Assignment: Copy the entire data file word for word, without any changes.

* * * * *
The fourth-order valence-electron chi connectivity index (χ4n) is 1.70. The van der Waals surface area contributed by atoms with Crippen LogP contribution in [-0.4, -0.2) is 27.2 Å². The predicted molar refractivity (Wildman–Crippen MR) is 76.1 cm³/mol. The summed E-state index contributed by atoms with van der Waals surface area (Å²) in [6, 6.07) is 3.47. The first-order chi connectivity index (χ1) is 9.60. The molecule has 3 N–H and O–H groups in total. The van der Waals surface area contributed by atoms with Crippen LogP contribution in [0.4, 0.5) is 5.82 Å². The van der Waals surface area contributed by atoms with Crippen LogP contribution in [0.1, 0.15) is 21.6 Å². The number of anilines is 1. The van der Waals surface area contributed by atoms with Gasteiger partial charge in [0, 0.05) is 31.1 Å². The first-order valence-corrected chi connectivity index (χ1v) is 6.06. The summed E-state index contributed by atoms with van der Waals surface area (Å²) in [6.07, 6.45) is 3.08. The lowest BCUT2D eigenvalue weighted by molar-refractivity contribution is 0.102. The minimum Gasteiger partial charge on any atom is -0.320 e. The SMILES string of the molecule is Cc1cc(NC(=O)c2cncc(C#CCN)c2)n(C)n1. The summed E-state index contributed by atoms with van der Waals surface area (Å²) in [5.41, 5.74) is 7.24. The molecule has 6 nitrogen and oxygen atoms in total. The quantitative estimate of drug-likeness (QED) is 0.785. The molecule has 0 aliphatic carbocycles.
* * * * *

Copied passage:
The fourth-order valence-electron chi connectivity index (χ4n) is 1.70. The van der Waals surface area contributed by atoms with Crippen LogP contribution in [-0.4, -0.2) is 27.2 Å². The predicted molar refractivity (Wildman–Crippen MR) is 76.1 cm³/mol. The summed E-state index contributed by atoms with van der Waals surface area (Å²) in [6, 6.07) is 3.47. The first-order chi connectivity index (χ1) is 9.60. The molecule has 3 N–H and O–H groups in total. The van der Waals surface area contributed by atoms with Crippen LogP contribution in [0.4, 0.5) is 5.82 Å². The van der Waals surface area contributed by atoms with Crippen LogP contribution in [0.1, 0.15) is 21.6 Å². The number of anilines is 1. The van der Waals surface area contributed by atoms with Gasteiger partial charge in [0, 0.05) is 31.1 Å². The first-order valence-corrected chi connectivity index (χ1v) is 6.06. The summed E-state index contributed by atoms with van der Waals surface area (Å²) in [6.07, 6.45) is 3.08. The lowest BCUT2D eigenvalue weighted by molar-refractivity contribution is 0.102. The minimum Gasteiger partial charge on any atom is -0.320 e. The SMILES string of the molecule is Cc1cc(NC(=O)c2cncc(C#CCN)c2)n(C)n1. The summed E-state index contributed by atoms with van der Waals surface area (Å²) in [5.41, 5.74) is 7.24. The molecule has 6 nitrogen and oxygen atoms in total. The quantitative estimate of drug-likeness (QED) is 0.785. The molecule has 0 aliphatic carbocycles.